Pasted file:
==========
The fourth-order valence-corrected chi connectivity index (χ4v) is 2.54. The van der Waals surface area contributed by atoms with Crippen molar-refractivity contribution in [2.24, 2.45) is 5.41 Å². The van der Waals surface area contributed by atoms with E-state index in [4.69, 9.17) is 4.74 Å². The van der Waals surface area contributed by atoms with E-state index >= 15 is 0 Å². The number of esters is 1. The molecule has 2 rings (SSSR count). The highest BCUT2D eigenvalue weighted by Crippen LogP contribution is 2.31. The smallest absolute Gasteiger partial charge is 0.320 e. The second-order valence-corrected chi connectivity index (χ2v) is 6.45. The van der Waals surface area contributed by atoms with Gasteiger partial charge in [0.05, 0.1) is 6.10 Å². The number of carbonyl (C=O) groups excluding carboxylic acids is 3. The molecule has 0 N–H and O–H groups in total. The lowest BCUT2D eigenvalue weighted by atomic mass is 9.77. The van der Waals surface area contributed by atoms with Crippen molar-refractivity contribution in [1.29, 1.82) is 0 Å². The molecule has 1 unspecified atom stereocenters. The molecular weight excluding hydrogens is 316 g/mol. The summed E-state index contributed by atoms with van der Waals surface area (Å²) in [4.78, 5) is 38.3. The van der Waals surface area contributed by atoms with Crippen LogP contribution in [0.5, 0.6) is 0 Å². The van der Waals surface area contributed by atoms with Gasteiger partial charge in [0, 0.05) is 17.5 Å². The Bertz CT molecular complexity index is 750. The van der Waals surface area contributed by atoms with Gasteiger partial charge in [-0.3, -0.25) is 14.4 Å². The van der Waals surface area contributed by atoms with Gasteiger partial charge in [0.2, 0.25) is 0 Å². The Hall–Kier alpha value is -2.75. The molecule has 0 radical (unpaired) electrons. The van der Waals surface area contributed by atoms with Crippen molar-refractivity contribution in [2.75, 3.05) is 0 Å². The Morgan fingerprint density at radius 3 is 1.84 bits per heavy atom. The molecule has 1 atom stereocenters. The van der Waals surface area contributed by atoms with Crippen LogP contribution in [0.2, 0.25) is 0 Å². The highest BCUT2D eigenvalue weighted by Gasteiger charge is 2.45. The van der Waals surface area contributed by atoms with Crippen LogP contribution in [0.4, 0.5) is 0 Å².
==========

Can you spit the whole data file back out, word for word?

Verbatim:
The fourth-order valence-corrected chi connectivity index (χ4v) is 2.54. The van der Waals surface area contributed by atoms with Crippen molar-refractivity contribution in [2.24, 2.45) is 5.41 Å². The van der Waals surface area contributed by atoms with E-state index in [4.69, 9.17) is 4.74 Å². The van der Waals surface area contributed by atoms with E-state index >= 15 is 0 Å². The number of esters is 1. The molecule has 2 rings (SSSR count). The highest BCUT2D eigenvalue weighted by Crippen LogP contribution is 2.31. The smallest absolute Gasteiger partial charge is 0.320 e. The second-order valence-corrected chi connectivity index (χ2v) is 6.45. The van der Waals surface area contributed by atoms with Gasteiger partial charge in [0.05, 0.1) is 6.10 Å². The number of carbonyl (C=O) groups excluding carboxylic acids is 3. The molecule has 0 N–H and O–H groups in total. The lowest BCUT2D eigenvalue weighted by atomic mass is 9.77. The van der Waals surface area contributed by atoms with Crippen molar-refractivity contribution in [1.29, 1.82) is 0 Å². The molecule has 1 unspecified atom stereocenters. The molecular weight excluding hydrogens is 316 g/mol. The summed E-state index contributed by atoms with van der Waals surface area (Å²) in [4.78, 5) is 38.3. The van der Waals surface area contributed by atoms with Crippen LogP contribution in [0.5, 0.6) is 0 Å². The van der Waals surface area contributed by atoms with Gasteiger partial charge in [0, 0.05) is 17.5 Å². The Bertz CT molecular complexity index is 750. The van der Waals surface area contributed by atoms with Gasteiger partial charge in [-0.3, -0.25) is 14.4 Å². The van der Waals surface area contributed by atoms with Gasteiger partial charge in [0.2, 0.25) is 0 Å². The Hall–Kier alpha value is -2.75. The molecule has 0 radical (unpaired) electrons. The van der Waals surface area contributed by atoms with Crippen molar-refractivity contribution in [2.75, 3.05) is 0 Å². The Morgan fingerprint density at radius 3 is 1.84 bits per heavy atom. The molecule has 1 atom stereocenters. The van der Waals surface area contributed by atoms with Crippen LogP contribution in [0.2, 0.25) is 0 Å². The highest BCUT2D eigenvalue weighted by Gasteiger charge is 2.45. The van der Waals surface area contributed by atoms with Crippen LogP contribution in [0.4, 0.5) is 0 Å².